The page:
Ozone depletion is gradual thinning of Earth’s ozone layer in the upper atmosphere caused by the release of chemical compounds from industry and other human activities. Could you elaborate on how dangerous this phenomenon is, keeping in mind our future on planet Earth?
This question was a key concern for the whole world and its political hierarchy in the early 1980s. That was a time when science had informed the world that ozone depletion can lead to drastic health effects—not only for humans, but also for other terrestrial and ocean life. Two of the great health impacts which were found to be increasing as a result of ozone depletion were skin cancer and eye cataracts. That sent an alarm notice, especially in the developed world, as its impact was primarily in the colder climates, and led to the signing of the Vienna Convention and the Montreal Protocol. The projected impacts were huge, but fortunately timely action in the 1980s led to addressing of these issues through the successful Montreal Protocol. In fact, there were studies done which showed that skin cancer and cataract cases have drastically come down in the countries which were supposed to have been impacted, and the hospital costs saved run into hundreds of millions of dollars. So both from the impact perspective and the mitigation perspective, the Montreal Protocol has been a very successful environmental agreement.
Talking about building the capacity of subregional networks in Asia and enabling them to meet the compliance targets under the Montreal Protocol. How was your experience regarding this in your capacity at UNEP?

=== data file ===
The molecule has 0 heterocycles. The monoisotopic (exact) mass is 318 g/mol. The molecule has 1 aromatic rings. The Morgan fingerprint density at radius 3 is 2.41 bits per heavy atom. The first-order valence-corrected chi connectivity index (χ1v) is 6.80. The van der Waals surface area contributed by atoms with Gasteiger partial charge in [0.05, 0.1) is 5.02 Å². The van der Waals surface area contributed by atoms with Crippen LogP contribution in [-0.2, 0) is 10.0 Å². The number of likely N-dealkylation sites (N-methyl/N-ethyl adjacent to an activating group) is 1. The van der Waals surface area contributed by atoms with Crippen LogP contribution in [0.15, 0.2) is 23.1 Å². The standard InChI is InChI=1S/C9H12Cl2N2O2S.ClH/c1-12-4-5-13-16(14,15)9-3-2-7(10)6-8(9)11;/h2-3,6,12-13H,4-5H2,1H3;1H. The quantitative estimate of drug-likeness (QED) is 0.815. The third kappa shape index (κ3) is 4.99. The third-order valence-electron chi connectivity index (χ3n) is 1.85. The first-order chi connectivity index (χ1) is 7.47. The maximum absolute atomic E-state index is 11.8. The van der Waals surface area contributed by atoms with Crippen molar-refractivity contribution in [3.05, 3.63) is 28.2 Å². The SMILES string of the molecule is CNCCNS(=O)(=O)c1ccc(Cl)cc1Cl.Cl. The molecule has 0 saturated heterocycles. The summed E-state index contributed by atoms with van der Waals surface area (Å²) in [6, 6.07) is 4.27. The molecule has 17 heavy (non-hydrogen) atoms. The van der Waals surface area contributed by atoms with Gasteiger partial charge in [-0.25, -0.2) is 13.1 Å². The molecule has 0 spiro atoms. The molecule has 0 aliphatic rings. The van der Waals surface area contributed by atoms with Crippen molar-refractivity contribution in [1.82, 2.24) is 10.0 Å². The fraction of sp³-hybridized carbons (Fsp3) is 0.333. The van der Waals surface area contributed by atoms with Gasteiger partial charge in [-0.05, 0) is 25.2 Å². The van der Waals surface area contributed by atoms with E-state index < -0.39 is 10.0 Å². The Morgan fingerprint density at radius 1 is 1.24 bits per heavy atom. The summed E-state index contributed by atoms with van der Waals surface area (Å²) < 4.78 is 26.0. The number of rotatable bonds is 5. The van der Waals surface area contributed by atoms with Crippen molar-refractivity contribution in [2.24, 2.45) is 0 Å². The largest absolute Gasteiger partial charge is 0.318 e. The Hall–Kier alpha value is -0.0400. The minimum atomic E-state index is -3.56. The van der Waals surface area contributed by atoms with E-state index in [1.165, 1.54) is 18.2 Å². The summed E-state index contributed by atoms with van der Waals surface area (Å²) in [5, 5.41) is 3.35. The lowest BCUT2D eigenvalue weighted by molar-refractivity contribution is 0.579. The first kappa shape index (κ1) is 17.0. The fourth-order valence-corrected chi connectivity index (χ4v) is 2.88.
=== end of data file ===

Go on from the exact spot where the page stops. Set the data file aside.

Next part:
When you ask countries to bring in new technologies and phase out older technologies, there are many issues which impact the adaptation and implementation, especially in the developing world due to the enormous costs associated with the process. In technology transfer, the main costs are those which are associated with the costs of technology and implementation strategy. In the Montreal Protocol, a very successful innovation was brought in light in the beginning (almost in the early 1990s), of seeing how capacity building can motivate technology transfer, and how it can help in the seamless transfer of technology from the developed world to the developing world. Doing this was important because it would have an impact on not only the socio-economic conditions, but also on the technology handlers and consumers in countries. A very effective approach proposed by Sweden was of forming small networks of stakeholders from the governments, subregional or regional wise. The very first network was started in South-East Asia, and it was such a successful approach that within the next 5–6 years there was a network of ozone officers in all the regions of the world.
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